Garbage In, Garbage Out
Karen DeYoung’s Washington Post story today isn’t actually about the 2004 intelligence-community reforms failing to stop the would-be Northwest Airlines Flight 253 bomber, despite its headline. It’s actually about how one approach to implementing the critique President Obama offered Tuesday for why Umar Farouk Abdulmutallab was able to get on Northwest Flight 253 will make things worse.
Obama thinks the dots should have been connected. But the dots were insufficient in specificity, even when viewed in aggregation, under current rules for placing an individual on the no-fly list. And on Saturday, Michael Leiter, the director of the National Counterterrorism Center, made an empty statement that gestured at taking the heat for the undesirable outcome of Abdulmutallab’s boarding the plane.
As I’ve been reporting for days, some intelligence officials argue the solution isn’t to increase the number of people on the pre-no-fly terrorism watch lists becuase that might do little aside from opening the firehose of data on full blast. For instance, here’s DeYoung:
Regardless of where fault is ultimately assessed, several officials and experts said the failure to uncover the plot confirmed fears that the massive amounts of terrorism-related information being gathered since the 2001 attacks might outgrow the capacity to manage it. The CIA, the FBI, the military, and numerous Cabinet departments and independent agencies are flooded every day with new data from the field that is available to the NCTC.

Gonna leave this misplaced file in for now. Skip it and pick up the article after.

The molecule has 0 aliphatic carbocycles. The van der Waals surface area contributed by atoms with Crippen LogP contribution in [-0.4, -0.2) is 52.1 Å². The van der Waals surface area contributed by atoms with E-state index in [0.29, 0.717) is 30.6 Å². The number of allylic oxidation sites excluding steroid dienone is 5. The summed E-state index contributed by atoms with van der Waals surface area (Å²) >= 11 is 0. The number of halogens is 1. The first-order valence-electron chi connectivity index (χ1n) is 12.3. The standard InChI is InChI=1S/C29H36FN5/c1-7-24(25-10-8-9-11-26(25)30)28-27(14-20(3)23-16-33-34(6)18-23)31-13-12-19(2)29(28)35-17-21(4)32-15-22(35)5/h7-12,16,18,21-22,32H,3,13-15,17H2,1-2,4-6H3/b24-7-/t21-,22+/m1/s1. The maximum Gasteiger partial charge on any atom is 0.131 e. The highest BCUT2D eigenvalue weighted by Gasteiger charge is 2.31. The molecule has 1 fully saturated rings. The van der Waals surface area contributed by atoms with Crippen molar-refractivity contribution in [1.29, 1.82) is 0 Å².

“The single biggest worry that I have is long-term quality control,” Russell E. Travers, in charge of the NCTC database of terrorism “entities,” said in a 2007 interview as his list topped 400,000 and continued to expand. “Where am I going to be, where is my successor going to be, five years down the road?”
Glenn Greenwald had more on that garbage-in-garbage-out problem yesterday in a very perceptive post.
In fairness, Obama isn’t saying “there needs to be more dots.” He’s saying there needs to be better connections of the dots. Well, OK, but that’s asking the intelligence community to really strain the amount of information there was about Abdulmutallab and al-Qaeda in the Arabian Peninsula. In practice, what the experience of the last five years has indicated is that the answer will be “there needs to be more dots.” And that, as DeYoung’s piece points out, makes the problem worse.
Today the White House will release the preliminary findings of its Flight 253 reviews. National Security Adviser Jim Jones said we’ll feel “a certain shock” when we see how many dots there were that should have been connected. And I hope there are some new dots there. Because right now, the only shock I feel concerns how the White House isn’t leveling with the public about what the standards are for placing someone on a no-fly list and is instead placing unrealistic expectations on the intelligence community.